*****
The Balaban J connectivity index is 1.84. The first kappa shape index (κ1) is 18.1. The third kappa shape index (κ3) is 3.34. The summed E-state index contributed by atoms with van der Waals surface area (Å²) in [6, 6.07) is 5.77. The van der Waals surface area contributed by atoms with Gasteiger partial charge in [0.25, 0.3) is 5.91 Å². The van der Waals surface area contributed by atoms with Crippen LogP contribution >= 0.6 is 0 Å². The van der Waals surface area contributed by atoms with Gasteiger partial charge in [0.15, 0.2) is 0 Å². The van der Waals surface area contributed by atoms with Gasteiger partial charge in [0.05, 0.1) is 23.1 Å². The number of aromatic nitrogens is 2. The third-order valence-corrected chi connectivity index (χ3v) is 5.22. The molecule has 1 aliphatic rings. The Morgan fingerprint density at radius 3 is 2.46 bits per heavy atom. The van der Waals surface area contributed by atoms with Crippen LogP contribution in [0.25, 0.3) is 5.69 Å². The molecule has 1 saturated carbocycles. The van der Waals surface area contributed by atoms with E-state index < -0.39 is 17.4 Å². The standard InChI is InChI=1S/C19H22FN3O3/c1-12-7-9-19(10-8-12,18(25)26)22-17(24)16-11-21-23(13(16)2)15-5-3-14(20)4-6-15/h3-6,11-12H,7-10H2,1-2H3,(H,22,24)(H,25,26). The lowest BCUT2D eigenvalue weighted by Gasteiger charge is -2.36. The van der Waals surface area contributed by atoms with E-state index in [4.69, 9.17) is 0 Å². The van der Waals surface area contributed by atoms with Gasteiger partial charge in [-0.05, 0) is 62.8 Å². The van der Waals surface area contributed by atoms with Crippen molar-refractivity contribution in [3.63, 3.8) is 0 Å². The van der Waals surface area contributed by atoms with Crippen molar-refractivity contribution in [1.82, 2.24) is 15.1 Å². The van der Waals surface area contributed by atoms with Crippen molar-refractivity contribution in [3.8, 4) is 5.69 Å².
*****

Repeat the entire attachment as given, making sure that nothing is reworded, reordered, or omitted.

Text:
The Balaban J connectivity index is 1.84. The first kappa shape index (κ1) is 18.1. The third kappa shape index (κ3) is 3.34. The summed E-state index contributed by atoms with van der Waals surface area (Å²) in [6, 6.07) is 5.77. The van der Waals surface area contributed by atoms with Gasteiger partial charge in [0.25, 0.3) is 5.91 Å². The van der Waals surface area contributed by atoms with Crippen LogP contribution >= 0.6 is 0 Å². The van der Waals surface area contributed by atoms with Gasteiger partial charge in [0.15, 0.2) is 0 Å². The van der Waals surface area contributed by atoms with Gasteiger partial charge in [0.05, 0.1) is 23.1 Å². The number of aromatic nitrogens is 2. The third-order valence-corrected chi connectivity index (χ3v) is 5.22. The molecule has 1 aliphatic rings. The Morgan fingerprint density at radius 3 is 2.46 bits per heavy atom. The van der Waals surface area contributed by atoms with Crippen LogP contribution in [0.25, 0.3) is 5.69 Å². The molecule has 1 saturated carbocycles. The van der Waals surface area contributed by atoms with E-state index < -0.39 is 17.4 Å². The standard InChI is InChI=1S/C19H22FN3O3/c1-12-7-9-19(10-8-12,18(25)26)22-17(24)16-11-21-23(13(16)2)15-5-3-14(20)4-6-15/h3-6,11-12H,7-10H2,1-2H3,(H,22,24)(H,25,26). The lowest BCUT2D eigenvalue weighted by Gasteiger charge is -2.36. The van der Waals surface area contributed by atoms with E-state index in [4.69, 9.17) is 0 Å². The van der Waals surface area contributed by atoms with Gasteiger partial charge in [-0.05, 0) is 62.8 Å². The van der Waals surface area contributed by atoms with Crippen molar-refractivity contribution in [3.63, 3.8) is 0 Å². The van der Waals surface area contributed by atoms with Crippen molar-refractivity contribution in [1.82, 2.24) is 15.1 Å². The van der Waals surface area contributed by atoms with Crippen molar-refractivity contribution in [3.8, 4) is 5.69 Å².